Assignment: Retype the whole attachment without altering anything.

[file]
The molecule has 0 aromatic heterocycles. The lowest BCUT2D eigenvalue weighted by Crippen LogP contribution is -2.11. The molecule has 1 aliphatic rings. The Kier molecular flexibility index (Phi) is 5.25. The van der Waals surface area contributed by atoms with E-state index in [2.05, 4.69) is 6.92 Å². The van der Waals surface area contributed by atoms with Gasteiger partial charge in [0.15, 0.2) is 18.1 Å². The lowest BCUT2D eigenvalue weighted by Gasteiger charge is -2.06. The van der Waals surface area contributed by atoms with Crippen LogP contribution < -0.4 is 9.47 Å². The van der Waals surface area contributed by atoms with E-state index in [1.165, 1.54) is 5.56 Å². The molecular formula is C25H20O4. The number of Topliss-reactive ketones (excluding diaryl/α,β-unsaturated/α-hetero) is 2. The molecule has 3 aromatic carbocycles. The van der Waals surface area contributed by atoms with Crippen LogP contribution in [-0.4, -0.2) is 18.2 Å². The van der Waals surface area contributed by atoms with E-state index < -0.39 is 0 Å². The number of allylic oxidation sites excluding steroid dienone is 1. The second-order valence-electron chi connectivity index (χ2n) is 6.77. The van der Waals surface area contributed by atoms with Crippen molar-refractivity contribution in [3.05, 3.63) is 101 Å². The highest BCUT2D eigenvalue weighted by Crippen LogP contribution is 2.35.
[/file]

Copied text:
The molecule has 0 aromatic heterocycles. The lowest BCUT2D eigenvalue weighted by Crippen LogP contribution is -2.11. The molecule has 1 aliphatic rings. The Kier molecular flexibility index (Phi) is 5.25. The van der Waals surface area contributed by atoms with E-state index in [2.05, 4.69) is 6.92 Å². The van der Waals surface area contributed by atoms with Gasteiger partial charge in [0.15, 0.2) is 18.1 Å². The lowest BCUT2D eigenvalue weighted by Gasteiger charge is -2.06. The van der Waals surface area contributed by atoms with Crippen LogP contribution < -0.4 is 9.47 Å². The van der Waals surface area contributed by atoms with E-state index in [1.165, 1.54) is 5.56 Å². The molecular formula is C25H20O4. The number of Topliss-reactive ketones (excluding diaryl/α,β-unsaturated/α-hetero) is 2. The molecule has 3 aromatic carbocycles. The van der Waals surface area contributed by atoms with Crippen LogP contribution in [-0.4, -0.2) is 18.2 Å². The van der Waals surface area contributed by atoms with E-state index < -0.39 is 0 Å². The number of allylic oxidation sites excluding steroid dienone is 1. The second-order valence-electron chi connectivity index (χ2n) is 6.77. The van der Waals surface area contributed by atoms with Crippen molar-refractivity contribution in [3.05, 3.63) is 101 Å². The highest BCUT2D eigenvalue weighted by Crippen LogP contribution is 2.35.